Evaluating the Effects of Nudge Messages to Promote Early Evacuation

Last registered on July 13, 2022

Pre-Trial

Trial Information

General Information

Title
Evaluating the Effects of Nudge Messages to Promote Early Evacuation
RCT ID
AEARCTR-0009629
Initial registration date
June 23, 2022

Initial registration date is when the trial was registered.

It corresponds to when the registration was submitted to the Registry to be reviewed for publication.

First published
June 26, 2022, 5:23 AM EDT

First published corresponds to when the trial was first made public on the Registry after being reviewed.

Last updated
July 13, 2022, 6:36 AM EDT

Last updated is the most recent time when changes to the trial's registration were published.

Locations

Region

Primary Investigator

Affiliation
Osaka University

Other Primary Investigator(s)

PI Affiliation
Osaka University

Additional Trial Information

Status
Completed
Start date
2022-06-22
End date
2022-06-27
Secondary IDs
Prior work
This trial does not extend or rely on any prior RCTs.
Abstract
In this study, we will evaluate the effects of nudge messages to promote early evacuation before heavy rains occur. To examine the effects, we are going to conduct two online questionnaire RCT surveys. In the first survey, we will provide nudge messages to promote early evacuation and ask the willingness to evacuate under a hypothetical heavy rain situation. We are going to conduct follow-up survey two month later and investigate the long-term effects of messages and changes in disaster preparedness behaviors. Moreover, we are going to investigate the heterogeneity of the effects due to an occupation. This survey will give us an insight into what kinds of messages are effective for promoting evacuation and how the effects changes according to an occupation.
External Link(s)

Registration Citation

Citation
Kitano, Shodai and Fumio Ohtake. 2022. "Evaluating the Effects of Nudge Messages to Promote Early Evacuation." AEA RCT Registry. July 13. https://doi.org/10.1257/rct.9629
Experimental Details

Interventions

Intervention(s)
Providing three nudge messages and an one control message.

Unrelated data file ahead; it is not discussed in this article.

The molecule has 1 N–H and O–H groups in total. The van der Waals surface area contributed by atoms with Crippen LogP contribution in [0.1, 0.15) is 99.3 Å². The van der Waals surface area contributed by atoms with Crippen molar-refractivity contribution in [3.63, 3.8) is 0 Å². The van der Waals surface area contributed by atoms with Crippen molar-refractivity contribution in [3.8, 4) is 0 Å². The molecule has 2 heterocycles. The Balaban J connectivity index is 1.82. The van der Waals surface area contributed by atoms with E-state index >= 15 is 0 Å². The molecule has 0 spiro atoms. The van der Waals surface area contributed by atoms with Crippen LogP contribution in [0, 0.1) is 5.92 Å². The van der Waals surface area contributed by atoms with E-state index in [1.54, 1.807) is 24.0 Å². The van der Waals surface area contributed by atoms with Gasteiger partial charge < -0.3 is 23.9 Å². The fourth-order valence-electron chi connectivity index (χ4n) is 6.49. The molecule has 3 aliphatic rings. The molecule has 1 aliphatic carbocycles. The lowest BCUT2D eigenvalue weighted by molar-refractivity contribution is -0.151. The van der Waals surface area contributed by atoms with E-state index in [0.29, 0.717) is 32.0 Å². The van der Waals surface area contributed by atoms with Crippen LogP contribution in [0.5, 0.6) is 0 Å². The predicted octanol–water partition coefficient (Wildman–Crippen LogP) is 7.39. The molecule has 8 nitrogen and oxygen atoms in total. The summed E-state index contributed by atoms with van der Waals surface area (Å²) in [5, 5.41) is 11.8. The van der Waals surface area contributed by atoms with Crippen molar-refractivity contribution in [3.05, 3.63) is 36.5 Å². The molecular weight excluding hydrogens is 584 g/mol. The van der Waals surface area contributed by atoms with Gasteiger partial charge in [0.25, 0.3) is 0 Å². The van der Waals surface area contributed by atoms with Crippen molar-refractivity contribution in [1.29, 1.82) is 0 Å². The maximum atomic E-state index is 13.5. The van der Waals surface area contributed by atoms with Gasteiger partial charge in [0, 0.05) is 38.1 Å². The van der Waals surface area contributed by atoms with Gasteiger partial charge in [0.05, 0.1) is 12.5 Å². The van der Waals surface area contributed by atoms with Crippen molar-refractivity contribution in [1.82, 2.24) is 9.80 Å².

Nudge message1: the message which communicates social norms and potential externality of evacuation with a gain framing
Nudge message2: the message which may change respondents' reference points into a worst situation
Nudge message3: the message which emphasize social norms around respondents
We are going to provide these messages in online questionnaire.
Intervention Start Date
2022-06-22
Intervention End Date
2022-06-24

Primary Outcomes

Primary Outcomes (end points)
the willingness of early evacuation.
Primary Outcomes (explanation)

Secondary Outcomes

Secondary Outcomes (end points)
whether respondents stock water and food and other goods
whether they check hazard maps, evacuation routes, and evacuation sites
whether they decide the timing of evacuation.
Secondary Outcomes (explanation)

Experimental Design

Experimental Design
In addition to the control message, we will provide three intervention messages which are Message A, Message B and Message C. Message A is the message which communicates social norms and potential externality of evacuation with a gain framing. Message B is the message which may change respondents' reference points into a worst situation. Message C is the message which emphasize social norms around respondents. We will allocates these messages randomly and ask respondents the question about evacuation intentions.
Experimental Design Details
Randomization Method
Randomization done by a computer (done by an internet research company)
Randomization Unit
Individual
Was the treatment clustered?
No

Experiment Characteristics

Sample size: planned number of clusters
4,500 individuals in the first survey and 3,000 individual in the follow-up survey
Sample size: planned number of observations
4,500 individuals in the first survey and 3,000 individual in the follow-up survey
Sample size (or number of clusters) by treatment arms
1,125 individuals for each groups in the first survey
750 individuals for each groups in the follow-up survey
Minimum detectable effect size for main outcomes (accounting for sample design and clustering)
Sample size of each group should be more than or equal to316. <Explanation> According to the prior research (Ohtake et al. 2020), the rates of having intention to evacuate to evacuation sites are 0.232 in control group and 0.357 in one of the treatment group which has exactly a same intervention that we use in this survey. Also, we can get standard deviation from prior research. In addition, we set power = 0.8 and significance level = 0.05 and there are four groups which consist of a one control group and three treatment groups. From these settings, we calculate sample size we need by using R package "TrialSize" and function "OneWayANOVA.PairwiseComparison".
IRB

Institutional Review Boards (IRBs)

IRB Name
IRB Approval Date
IRB Approval Number

Post-Trial

Post Trial Information

Study Withdrawal

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Intervention

Is the intervention completed?
No
Data Collection Complete
Data Publication

Data Publication

Is public data available?
No

Program Files

Program Files
Reports, Papers & Other Materials

Relevant Paper(s)

Reports & Other Materials